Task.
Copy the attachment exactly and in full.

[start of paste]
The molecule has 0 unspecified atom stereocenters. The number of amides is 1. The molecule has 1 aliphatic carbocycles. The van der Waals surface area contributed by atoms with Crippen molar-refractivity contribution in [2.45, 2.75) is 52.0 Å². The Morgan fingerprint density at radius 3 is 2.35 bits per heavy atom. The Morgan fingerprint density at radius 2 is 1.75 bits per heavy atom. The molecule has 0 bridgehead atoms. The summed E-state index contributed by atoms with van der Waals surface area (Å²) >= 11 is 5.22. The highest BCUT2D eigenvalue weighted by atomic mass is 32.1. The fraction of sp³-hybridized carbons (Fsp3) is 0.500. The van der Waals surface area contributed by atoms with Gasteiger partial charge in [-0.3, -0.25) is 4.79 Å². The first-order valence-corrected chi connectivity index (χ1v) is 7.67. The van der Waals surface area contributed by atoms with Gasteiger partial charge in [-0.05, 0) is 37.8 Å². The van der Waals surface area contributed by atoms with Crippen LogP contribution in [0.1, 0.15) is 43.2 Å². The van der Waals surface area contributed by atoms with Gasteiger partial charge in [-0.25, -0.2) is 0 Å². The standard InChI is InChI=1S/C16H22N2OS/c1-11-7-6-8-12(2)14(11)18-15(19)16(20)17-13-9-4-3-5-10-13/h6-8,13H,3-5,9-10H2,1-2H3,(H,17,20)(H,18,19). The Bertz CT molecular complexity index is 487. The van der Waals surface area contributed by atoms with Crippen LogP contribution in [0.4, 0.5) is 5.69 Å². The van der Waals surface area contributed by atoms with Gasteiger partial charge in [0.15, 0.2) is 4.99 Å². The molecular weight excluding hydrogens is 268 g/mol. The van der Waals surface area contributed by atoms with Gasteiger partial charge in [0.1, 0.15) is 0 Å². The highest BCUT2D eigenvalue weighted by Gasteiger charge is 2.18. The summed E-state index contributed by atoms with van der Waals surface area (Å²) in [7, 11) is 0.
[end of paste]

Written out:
The molecule has 0 unspecified atom stereocenters. The number of amides is 1. The molecule has 1 aliphatic carbocycles. The van der Waals surface area contributed by atoms with Crippen molar-refractivity contribution in [2.45, 2.75) is 52.0 Å². The Morgan fingerprint density at radius 3 is 2.35 bits per heavy atom. The Morgan fingerprint density at radius 2 is 1.75 bits per heavy atom. The molecule has 0 bridgehead atoms. The summed E-state index contributed by atoms with van der Waals surface area (Å²) >= 11 is 5.22. The highest BCUT2D eigenvalue weighted by atomic mass is 32.1. The fraction of sp³-hybridized carbons (Fsp3) is 0.500. The van der Waals surface area contributed by atoms with Gasteiger partial charge in [-0.3, -0.25) is 4.79 Å². The first-order valence-corrected chi connectivity index (χ1v) is 7.67. The van der Waals surface area contributed by atoms with Gasteiger partial charge in [-0.05, 0) is 37.8 Å². The van der Waals surface area contributed by atoms with Crippen LogP contribution in [0.1, 0.15) is 43.2 Å². The van der Waals surface area contributed by atoms with Gasteiger partial charge in [-0.25, -0.2) is 0 Å². The standard InChI is InChI=1S/C16H22N2OS/c1-11-7-6-8-12(2)14(11)18-15(19)16(20)17-13-9-4-3-5-10-13/h6-8,13H,3-5,9-10H2,1-2H3,(H,17,20)(H,18,19). The Bertz CT molecular complexity index is 487. The van der Waals surface area contributed by atoms with Crippen LogP contribution in [0.4, 0.5) is 5.69 Å². The van der Waals surface area contributed by atoms with Gasteiger partial charge in [0.15, 0.2) is 4.99 Å². The molecular weight excluding hydrogens is 268 g/mol. The van der Waals surface area contributed by atoms with Gasteiger partial charge in [0.1, 0.15) is 0 Å². The highest BCUT2D eigenvalue weighted by Gasteiger charge is 2.18. The summed E-state index contributed by atoms with van der Waals surface area (Å²) in [7, 11) is 0.